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Data Center and Enterprise Networks - Data Rate and Bandwidth Requirements

By Lisa Huff, Discerning Analytics

Even though Gigabit Ethernet has been around for more than 10 years now and 10-Gigabit Ethernet for more than seven years, 10G’s adoption rate was slow. Its deployment only passed that of Gigabit three short years ago – in 2013. The reasons are really two-fold: cost and density. As a result, we will see a more fragmented data center market. We expect small and medium enterprise data centers to continue to upgrade their servers from 1G to 10G and use 40G in the aggregation layer, while large and very large may instead transition to 25G using 100G in their aggregation layer.
In the early days of 10G, the modules were too large and too power hungry to put more than a couple on a line card. The overwhelming cost factor was the yield of the optical devices—spectral width and encircled flux specifications proved too tight for most transceiver manufacturers to meet with any kind of reasonable yield.  Until rather recently, it was still much cheaper to put 10, 1-Gigabit Ethernet devices on a card than it was to put one 10-Gigabit Ethernet device there. But, those 1G connections are much harder to manage than the one 10G one. Nonetheless, at last, due to the growth in server farms (in data centers) and the arrival of the smaller form factor SFP+, 10-Gigabit Ethernet has made considerable headway even in medium-sized companies.
With the success of 10G deployment in data center servers, we have seen an uptake of 40G for aggregation and core switches. Based on the information gathered through observations and interviews with more than 100 data centers, the following roadmap was developed.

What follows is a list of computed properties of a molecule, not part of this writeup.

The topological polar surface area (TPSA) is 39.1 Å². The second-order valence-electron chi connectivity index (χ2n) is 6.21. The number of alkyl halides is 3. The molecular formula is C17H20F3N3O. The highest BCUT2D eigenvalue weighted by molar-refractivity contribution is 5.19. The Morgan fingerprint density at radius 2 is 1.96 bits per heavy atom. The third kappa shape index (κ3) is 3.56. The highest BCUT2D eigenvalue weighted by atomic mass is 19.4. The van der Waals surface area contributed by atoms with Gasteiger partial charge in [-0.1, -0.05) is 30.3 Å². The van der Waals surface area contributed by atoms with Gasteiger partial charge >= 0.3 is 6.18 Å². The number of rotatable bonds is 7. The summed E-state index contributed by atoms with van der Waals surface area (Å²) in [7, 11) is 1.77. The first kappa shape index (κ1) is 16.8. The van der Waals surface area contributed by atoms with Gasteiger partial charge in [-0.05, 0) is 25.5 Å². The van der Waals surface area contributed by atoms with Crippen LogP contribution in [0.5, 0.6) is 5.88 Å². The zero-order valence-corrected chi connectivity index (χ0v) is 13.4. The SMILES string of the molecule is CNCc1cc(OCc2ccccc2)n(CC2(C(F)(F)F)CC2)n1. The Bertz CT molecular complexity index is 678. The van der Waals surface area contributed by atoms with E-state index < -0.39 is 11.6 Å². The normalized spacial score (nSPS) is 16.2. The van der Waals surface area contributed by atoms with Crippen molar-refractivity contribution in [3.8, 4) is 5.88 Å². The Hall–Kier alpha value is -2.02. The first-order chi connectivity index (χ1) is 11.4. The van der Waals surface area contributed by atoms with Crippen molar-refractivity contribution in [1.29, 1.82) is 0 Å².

Data Rate Roadmap (Gb/s)
  Data Center LAN
Year EDA MDA HDA/ZDA Horizontal TR WAO WAP  
2009 1/10 1/10 1/10 1 1 1 1  
2012 1/10 10/40 1/10 1/10 1 1 1  
2015 1/10 10/40/100 1/10/40 1/10/40 1/10 1 1/2.5  
Beyond 2019 10/25/40 40/100 10/25/40/100 10/40 10/40/100 1/10 1/2.5/5  
EDA = Equipment Distribution Area MDA    = Main Distribution Area
HDA = Horizontal Distribution Area ZDA      = Zone Distribution Area
TR = Telecommunications Room (Wiring Closet) WAO = Work Area Outlet  
WAP    = Wireless Access Point  
In addition to progressing to the next higher data rate of Ethernet, the IEEE has decided to also focus on some new lower speed variants to facilitate lower cost solutions for smaller enterprises and support devices like wireless access points and VoIP phones, both of which do not need 10G connections. Those variants include 2.5G and 5G as shown in the above table.
The most relevant fact about optical networking in data centers is that as these higher data rates are adopted, they are typically optical-based first. For instance, 10GBASE-SR (short-reach optical Ethernet) was adopted in the aggregation/distribution (HDA/ZDA) layer of the data center network long before the copper variants. The same happened at 40G. We do expect an exception to this at 25G, however. We expect the EDA connection (top-or-rack switch-to-server) 25G connection to be adopted as primarily copper first. But its relevance to optical solutions is clear – it will push 100G to the aggregation layer of the data center network.

Lisa Huff is Principal Analyst at Discerning Analytics. She is a Certified Data Center Manager and electrical engineer focused on market research and analysis of data center technologies. You can see some of her work at www.discerninganalytics.com


Posted: 15 March 2016 by Lisa Huff, Discerning Analytics | with 0 comments

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